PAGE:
I don't know what it looks like at an elementary level. I teach middle school algebra, some honors some regular, and honestly, only about half the students in honors are really thinking at an honors level. It forces me to "dumb down" the honors curriculum or risk upsetting dozens of parents when their child brings home C's. The true value of the honors courseload is therefore reduced. I do push them (and end up losing a lot of those 'not-quite-honors' kids in the process), but I can't push them as far as I'd like to. I'd say 80% of my honors/regular classes is the same exact material/activities/worksheets, and the extra 20% is extensions and cool discussions and really stretching their brains.
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Old 09-21-2012, 12:58 PM
 
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Kutra, you are right to question the other parents' obsession over getting their kids into the AAP. IMHO, it should be viewed less as an achievement and more as a program to help children whose learning needs would not be optimally met in the regular classroom.

It is a wonderful program (and I have a child in it), but is designed more to meet children's different learning needs rather than as a measure or reflection of individual worth or likelihood of future success in life.

If your child would learn best in this type of classroom, the screening process will likely identify him. If he would not, he will get an equally good education in the regular classroom. It is certainly nothing he should study for, prepare for, worry about, or even know much about. We moved here after the 2d grade screening, so our admission procedure was a bit different, but I simply told my child it was a way of the school's deciding in which classroom she would learn best.
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Old 09-21-2012, 02:57 PM
 
Location: Virginia
8,106 posts, read 12,646,226 times
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Quote:
Originally Posted by kutra11 View Post
Thanks for the replies.

The reason I asked was because it seemed like these parents absolutely wanted their kids to get into this AA program as if not getting in would be blasphemy, and getting in would ensure success throughout the rest of their academic life! My wife and I are a little laid back (basically, not overly competitive), and want our son to succeed but not lose sleep over getting or not getting into the AA program. FCPS is anyways one of the best in the country so I wanted to find out the "real value" of an AA program in terms of helping him expand his learning and knowledge, and challenging his mental ability.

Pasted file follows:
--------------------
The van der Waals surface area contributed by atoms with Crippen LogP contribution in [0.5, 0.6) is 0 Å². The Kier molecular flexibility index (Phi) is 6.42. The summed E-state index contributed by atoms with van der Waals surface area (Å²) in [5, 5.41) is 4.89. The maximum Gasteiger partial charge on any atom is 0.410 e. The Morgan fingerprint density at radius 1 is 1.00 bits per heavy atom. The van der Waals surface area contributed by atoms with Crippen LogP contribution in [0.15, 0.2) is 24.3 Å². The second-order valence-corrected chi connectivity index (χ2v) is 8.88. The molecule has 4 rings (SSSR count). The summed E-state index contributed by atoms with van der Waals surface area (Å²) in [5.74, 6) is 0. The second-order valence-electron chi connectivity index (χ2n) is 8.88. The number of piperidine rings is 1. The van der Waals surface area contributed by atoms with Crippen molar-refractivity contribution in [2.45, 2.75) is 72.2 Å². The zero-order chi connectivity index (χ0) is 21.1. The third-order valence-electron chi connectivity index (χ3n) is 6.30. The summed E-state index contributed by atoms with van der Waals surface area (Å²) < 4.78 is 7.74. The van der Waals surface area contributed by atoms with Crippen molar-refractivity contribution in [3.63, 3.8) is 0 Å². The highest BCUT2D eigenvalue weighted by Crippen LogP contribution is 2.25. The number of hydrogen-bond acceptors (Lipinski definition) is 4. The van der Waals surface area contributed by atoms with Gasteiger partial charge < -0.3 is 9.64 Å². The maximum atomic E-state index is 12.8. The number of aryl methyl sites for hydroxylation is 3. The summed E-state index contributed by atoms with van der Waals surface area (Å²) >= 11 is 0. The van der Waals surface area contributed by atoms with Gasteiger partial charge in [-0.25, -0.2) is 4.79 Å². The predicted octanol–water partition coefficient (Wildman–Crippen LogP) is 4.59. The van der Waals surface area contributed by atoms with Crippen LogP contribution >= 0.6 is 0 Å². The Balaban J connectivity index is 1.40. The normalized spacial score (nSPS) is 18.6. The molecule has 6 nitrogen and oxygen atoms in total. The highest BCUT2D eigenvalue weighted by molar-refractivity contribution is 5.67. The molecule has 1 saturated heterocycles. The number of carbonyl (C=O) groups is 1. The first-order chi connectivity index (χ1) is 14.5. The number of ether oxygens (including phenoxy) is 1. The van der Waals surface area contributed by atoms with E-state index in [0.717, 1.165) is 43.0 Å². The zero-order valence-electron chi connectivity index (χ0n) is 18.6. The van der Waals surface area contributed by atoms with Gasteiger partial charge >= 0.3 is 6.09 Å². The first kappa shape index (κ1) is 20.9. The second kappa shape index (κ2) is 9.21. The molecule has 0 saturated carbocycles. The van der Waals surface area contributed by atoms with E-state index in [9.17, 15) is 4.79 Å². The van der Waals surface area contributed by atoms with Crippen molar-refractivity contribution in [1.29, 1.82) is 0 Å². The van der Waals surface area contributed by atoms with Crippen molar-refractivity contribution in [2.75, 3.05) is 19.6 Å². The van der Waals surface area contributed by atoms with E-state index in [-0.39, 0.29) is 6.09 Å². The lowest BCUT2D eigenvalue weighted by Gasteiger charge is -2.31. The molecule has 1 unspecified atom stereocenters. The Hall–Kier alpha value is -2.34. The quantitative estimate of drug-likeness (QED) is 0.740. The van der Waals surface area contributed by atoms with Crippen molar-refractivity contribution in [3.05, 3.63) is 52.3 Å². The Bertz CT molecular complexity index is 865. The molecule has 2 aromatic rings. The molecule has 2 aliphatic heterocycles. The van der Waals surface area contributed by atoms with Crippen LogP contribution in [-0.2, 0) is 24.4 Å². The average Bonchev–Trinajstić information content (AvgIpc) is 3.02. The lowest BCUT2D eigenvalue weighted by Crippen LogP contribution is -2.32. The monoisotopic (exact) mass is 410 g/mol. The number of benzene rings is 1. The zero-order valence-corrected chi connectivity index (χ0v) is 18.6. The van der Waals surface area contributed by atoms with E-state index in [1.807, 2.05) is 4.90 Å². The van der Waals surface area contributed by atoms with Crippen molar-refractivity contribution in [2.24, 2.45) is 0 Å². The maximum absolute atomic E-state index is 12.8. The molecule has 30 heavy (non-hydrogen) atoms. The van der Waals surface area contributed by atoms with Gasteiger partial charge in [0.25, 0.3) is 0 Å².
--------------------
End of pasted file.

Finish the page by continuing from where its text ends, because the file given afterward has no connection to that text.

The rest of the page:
Stick with this ^
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Old 09-21-2012, 03:00 PM
 
Location: Virginia
8,106 posts, read 12,646,226 times
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Quote:
Originally Posted by CaliTerp07 View Post
If you feel he is sufficiently challenged in his base school in a traditional classroom, then I wouldn't worry about it. If he scores highly or his teachers recommend him for the AAP program, great. If not, with strong parental support at home, he'll be just fine even if, *gasp*, he doesn't get in
Agreed. Plus, as elementary teachers, we should be enriching and remediating the students in out class whether or not they have IEPs, 504s, AAP, etc. That's the route the county has been going and long gone (or at least they should be) are the days of the "one size fits all, everybody reads the same book classroom".
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Old 09-21-2012, 04:27 PM
 
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FWIW, our son's academic experience during his third grade year in a GT school was superb, in part because he had a young, enthusiastic teacher who pushed the kids without stressing them out. As the teacher told me during our conferences, they were able to zip through concepts much more quickly because everyone got it the first time. Unlike his friends back at the base school, the GT class largely ignored the whole SOL prep nonsense, which gave them more time for more in-depth project work.

We had other reasons for moving him back to the base school, and the guidance counselor there assured me that the teachers were on top of the "differentiated instruction" concept and could continue to challenge him. Not. He quickly figured out that doing the minimum was enough, and if the rest of the students weren't doing any enrichment work, he certainly wasn't going to ask for it. Most of his intellectual peers had moved to the GT center, so there simply weren't enough other kids in the class at his level. Which was OK for him, because he got to read a lot of books under his desk while the teacher was busy working with the kids with more average ability, and he had lots of free time at home to pursue his own interests, having complete his homework in class. He turned out not to be the kind of kid who really needed to be in the GT center. But if you have that kind of kid, the GT center or whatever they call it now will offer him a learning environment that simply cannot be replicated in his base school.